Charleston’s architecture, gardens, and history always draw visitors, but for lovers of antiques, there’s no better week of the year to be here. Wednesday, the twelfth annual Charleston Art and Antiques Forum opened—four and a half days of lectures, tours, discussions, and visits to private collections—and Thursday evening brought the festive preview party for the Charleston International Antiques Show, a gathering of some of the best dealers in the country.
It was almost impossible to choose which of the three tours to take on the Art and Antiques Forum’s opening day—a behind-the scenes peek at the holdings of the Gibbes Museum of Art (where most of the events are held), led by the museum’s vivacious new director Angela Mack; Ralph Harvard’s walking tour of the city’s earliest surviving houses; or the one I opted for—Daniel Ackermann’s insightful tour of the magnificent Greek revival building of the Kahal Kadosh Beth Elohim synagogue. In the eighteenth century Charleston had the largest and wealthiest Jewish community in America, and the synagogue is the oldest in continual use in this country. It was built in 1841 to replace the original building, which had burned three years earlier, and Ackermann provided fascinating background about it and Charleston’s important role in the evolution of Judaism in the Unites States.
Moderated by the irrepressible Tom Savage, director of Museum Affairs at Winterthur and former curator and director of museums for the Historic Charleston Foundation from 1981 to 1998, the Forum’s other highlights so far have included James Hervey-Bathurst’s delightful description of the restoration and redecoration of Eastnor Castle on the Welsh border, where his family has lived for more than two centuries; and landscape architect Chip Callaway’s entertaining account of some of his trials creating historically appropriate gardens (including the dissatisfied lady who insisted he had to come back and fix what he’d done for her so that it would look more like the garden in the slides he was showing her-which were in fact of her garden). On a more sober note, but equally impressive, were the deeply researched explorations of the Gothic revival style in America and of the silver trade in colonial Charleston.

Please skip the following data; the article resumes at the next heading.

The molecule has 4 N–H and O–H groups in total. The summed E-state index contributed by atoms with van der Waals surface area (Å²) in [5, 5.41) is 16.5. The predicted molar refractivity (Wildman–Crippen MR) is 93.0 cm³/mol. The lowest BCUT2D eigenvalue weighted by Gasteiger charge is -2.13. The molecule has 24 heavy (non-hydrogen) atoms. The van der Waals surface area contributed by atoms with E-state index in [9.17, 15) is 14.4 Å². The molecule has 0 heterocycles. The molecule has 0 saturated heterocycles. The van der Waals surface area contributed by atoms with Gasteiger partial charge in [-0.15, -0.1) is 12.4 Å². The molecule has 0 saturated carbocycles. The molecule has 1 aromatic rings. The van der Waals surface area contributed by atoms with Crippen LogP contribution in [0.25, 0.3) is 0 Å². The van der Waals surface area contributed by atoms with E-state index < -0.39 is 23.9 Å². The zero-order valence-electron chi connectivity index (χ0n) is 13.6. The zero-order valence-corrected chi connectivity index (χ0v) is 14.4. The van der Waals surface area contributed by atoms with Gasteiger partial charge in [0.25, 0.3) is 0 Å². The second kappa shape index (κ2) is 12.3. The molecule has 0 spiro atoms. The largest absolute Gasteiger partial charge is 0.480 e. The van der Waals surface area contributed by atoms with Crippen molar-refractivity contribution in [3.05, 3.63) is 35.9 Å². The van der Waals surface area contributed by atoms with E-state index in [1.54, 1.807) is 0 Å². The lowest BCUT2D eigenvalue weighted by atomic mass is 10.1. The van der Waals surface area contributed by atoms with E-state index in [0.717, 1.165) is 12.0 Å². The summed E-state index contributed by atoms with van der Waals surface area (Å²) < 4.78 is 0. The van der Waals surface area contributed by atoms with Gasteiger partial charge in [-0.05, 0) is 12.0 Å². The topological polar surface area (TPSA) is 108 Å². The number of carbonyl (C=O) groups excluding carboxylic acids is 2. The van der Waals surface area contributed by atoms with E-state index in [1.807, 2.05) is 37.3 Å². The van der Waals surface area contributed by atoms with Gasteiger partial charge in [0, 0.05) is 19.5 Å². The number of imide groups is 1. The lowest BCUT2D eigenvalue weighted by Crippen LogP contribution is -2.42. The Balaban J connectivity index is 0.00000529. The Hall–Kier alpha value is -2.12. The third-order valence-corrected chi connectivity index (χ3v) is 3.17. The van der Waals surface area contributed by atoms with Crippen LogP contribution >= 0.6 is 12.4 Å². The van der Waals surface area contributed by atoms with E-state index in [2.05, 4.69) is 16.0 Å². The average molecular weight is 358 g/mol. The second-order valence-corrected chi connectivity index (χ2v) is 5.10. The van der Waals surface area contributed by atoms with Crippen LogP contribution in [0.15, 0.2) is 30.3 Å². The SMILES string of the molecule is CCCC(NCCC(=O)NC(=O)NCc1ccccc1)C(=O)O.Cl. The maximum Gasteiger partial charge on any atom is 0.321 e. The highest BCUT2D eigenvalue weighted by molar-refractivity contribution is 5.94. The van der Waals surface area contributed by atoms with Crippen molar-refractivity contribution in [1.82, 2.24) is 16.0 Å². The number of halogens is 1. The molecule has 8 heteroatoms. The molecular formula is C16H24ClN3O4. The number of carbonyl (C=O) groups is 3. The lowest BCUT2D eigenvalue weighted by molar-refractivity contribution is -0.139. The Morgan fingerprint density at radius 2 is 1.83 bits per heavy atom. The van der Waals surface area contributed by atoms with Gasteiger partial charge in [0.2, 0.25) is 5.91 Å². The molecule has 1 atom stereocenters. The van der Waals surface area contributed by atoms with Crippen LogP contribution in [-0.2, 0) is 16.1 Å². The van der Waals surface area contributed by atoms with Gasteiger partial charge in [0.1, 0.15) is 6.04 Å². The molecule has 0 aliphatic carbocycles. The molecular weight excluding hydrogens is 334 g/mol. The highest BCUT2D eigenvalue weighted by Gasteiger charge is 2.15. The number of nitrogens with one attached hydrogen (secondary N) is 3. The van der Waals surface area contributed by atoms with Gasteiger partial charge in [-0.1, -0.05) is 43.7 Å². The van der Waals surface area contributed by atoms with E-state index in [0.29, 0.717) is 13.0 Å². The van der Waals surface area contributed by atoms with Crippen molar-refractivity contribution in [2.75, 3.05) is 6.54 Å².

After a short rest, it was time to head for the preview party for the antiques show, sponsored by the Historic Charleston Foundation. The show, held at 40 East Bay Street overlooking the harbor, features some thirty dealers from around the country, offering an amazing range of choice objects. Some, like Sumpter Priddy III Antiques and the Charleston Renaissance Gallery, focus on exceptional southern pieces, but this is truly an international show, with Mary Helen McCoy’s French furniture, Peter Pap’s oriental rugs, and Janice Paull’s English and Chinese ceramics to name a few. The party was not just a treat for the eyes—strolling violinists filled the air with music, the scent of flowers was everywhere, and the fried oysters were to die for.
Images from above: Exterior view of the Gibbes Museum of Art; courtesy of Gibbes Museum of Art, photo by Julia Lynn Photography. Exterior view of Kahal Kadosh Beth Elohim synagogue; photo by Jack Alterman. Charleston Art and Antiques Forum moderator Tom Savage, and promotional brochure for Eastnor Castle; courtesy of Gibbes Museum of Art, photos by Charleston Picture Company. Overall view of Charleston Renaissance Gallery booth, courtesy of Charleston Renaissance Gallery.